25 July 2016

The Latina Cook Supperclub, Bunga Bunga

You know when you have a list of places you want to go, but you never seem to be able to tick anything off the list (or is that just me?)? Visiting Bunga Bunga has been on my list since I first moved to London just shy of three years ago.

So when I heard that a Brazilian-themed supperclub was going to be taking place in Cocobananas, the upstairs bar at Bunga Bunga, there was no question about it - I was *there*

The outside is terribly inconspicuous...

NOT. I mean, there's absolutely no way you could miss it. It's loud, tongue-in-cheek (the venue is a tribute to Silvio Berlusconi's legendary 'bunga bunga' parties) and unashamedly fun. Basically, I've never heard of anyone who has been there and not had a good time.

In honour of the Rio Olympics, the venue has teamed up with The Latina Cook Natalie Salmon to create a colourful, delicious and healthy menu. There will be two supperclubs - one to celebrate the opening ceremony (5th August) and one to celebrate the closing (21st August).

I was invited to give the menu a whirl, and have a few caipirinhas whilst I was at it.

Cocobanana's, as a Brazillian-themed bar, is the perfect venue to host the supperclub. Normally food is reserved for the downstairs area only, but for this event they're making a special exception.

Stepping into the bar, I felt a million miles away from Battersea.

We were lead to an intimate table arrangement, with menus handily placed for our perusal. Regardless, having never tried Brazilian food before, I wasn't sure what to expect.

Before proceedings got underway, we were given an introduction by the Latina Cook herself, Natalie Salmon (who is all kinds of gorgeous, by the way, so if I eat what she eats and get to look like her, I'm totally fine with that).

Her main aim of her club, and hence the supperclub, she said, is to raise awareness of the health benefits of South-American and hispanic foods. She also wants to prove that the food can be hearty as well as healthy - two things that don't tend to sit side by side.

And with that, we were presented with our tasting starters.

Chicken hearts, Brazilian pastels (filled with ground meat and mozzarella, heart of palm - a type of vegetable, who knew? - and chicken), and Coxinha (crispy chicken balls).

I didn't try the chicken hearts... I chickened out. But, my plus one was far braver, took the plunge, and actually really liked them. So if you're a little less squeamish than me, and as open-minded as she was, do give them a go!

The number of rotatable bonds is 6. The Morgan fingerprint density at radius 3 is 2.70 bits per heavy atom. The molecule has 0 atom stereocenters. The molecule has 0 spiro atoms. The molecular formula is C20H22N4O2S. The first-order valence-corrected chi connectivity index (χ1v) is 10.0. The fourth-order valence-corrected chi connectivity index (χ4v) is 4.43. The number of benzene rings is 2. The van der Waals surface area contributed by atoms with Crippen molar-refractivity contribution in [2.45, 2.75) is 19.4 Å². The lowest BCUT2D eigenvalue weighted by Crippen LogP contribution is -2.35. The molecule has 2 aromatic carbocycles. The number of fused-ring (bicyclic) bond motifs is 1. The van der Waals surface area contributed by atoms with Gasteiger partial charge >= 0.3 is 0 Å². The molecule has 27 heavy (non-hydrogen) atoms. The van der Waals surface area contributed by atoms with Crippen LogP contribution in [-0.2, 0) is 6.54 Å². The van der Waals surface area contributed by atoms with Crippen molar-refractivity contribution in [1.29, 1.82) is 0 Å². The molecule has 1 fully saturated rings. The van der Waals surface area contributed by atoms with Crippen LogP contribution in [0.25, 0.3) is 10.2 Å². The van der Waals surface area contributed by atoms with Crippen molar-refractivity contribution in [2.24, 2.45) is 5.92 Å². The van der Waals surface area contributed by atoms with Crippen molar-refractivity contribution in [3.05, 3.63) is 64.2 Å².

I was a bigger fan of the pastels - kind of like a chicken version of a sausage roll, but in a lighter, ungreasy pastry, and the crispy chicken balls because, well, I like chicken and batter.

Then came the first part of the main course: fresh fish ceviche, Feijoada (a stew with beans, chorizo and beef) with polenta chips and casava chips on the side.

The casava chips (the lighter hue) weren't for me - they were a bit chewy and I can only liken them to plantain, which can be tricky to get right! The stew was more-ish - the beef was actually better than the chorizo, which was a bit too fatty - and I mopped it up with the polenta chips.

It was the fish ceviche which was the absolute winner for me, however. Normally I cannot deal with raw fish, but this melted in the mouth with just a hint of heat from the chilly and oh man, it was good. I kept going back for more.

The kale broke up the heaviness from the stew, with just a touch of salt from the cheese shavings.

All of a sudden, the lights went down, and we were treated to a samba performance.

The dancers shimmied, shook their hips and invited the audience to help them put on a show.

There were feathers and sequins everywhere, and the beat was infectious. Whether standing up or sitting, no one was able to keep entirely still.

Much later, we were presented with a pizza in typical Bunga Bunga style. i.e. bigger than your face.

Did you know that sweet potatoes are grown in Brazil? I didn't. Along with this, the pizza was covered in goat's cheese, cashew nut cheese, kale and Brazil nuts.

I wanted to like this pizza. I love pizza. But I just couldn't enjoy it, as the goat's cheese and sweet potato made it waaaay too sweet. And kale is never welcome on a pizza, in my opinion. Spinach, just about, but kale? Nope.

It did look impressive though - very colourful and inviting. Just not for me.

I wasn't feeling well that evening, but I hadn't wanted to miss out on the occasion. By 10pm, however, our dessert of avocado ice cream and acai bowls hadn't been served, and I had to admit defeat. So, alas, I have no photos of either... which means you'll just have to experience them yourself, amirite? *wink*

*For more information on The Latina Cook supperclub at Bunga Bunga, head here*
*For more information on the amazing Natalie Salmon, aka, The Latina Cook, click here*

Although not every aspect of the meal floated my boat, it was an interesting insight into Brazilian cuisine. It's also worth pointing out that the supperclub is a reasonable price (£25, plus drinks), so it's only a light investment, and offers you the chance to try something new.

**I was invited to review The Latina Cook's supperclub at Bunga Bunga, but all my opinions are my my own

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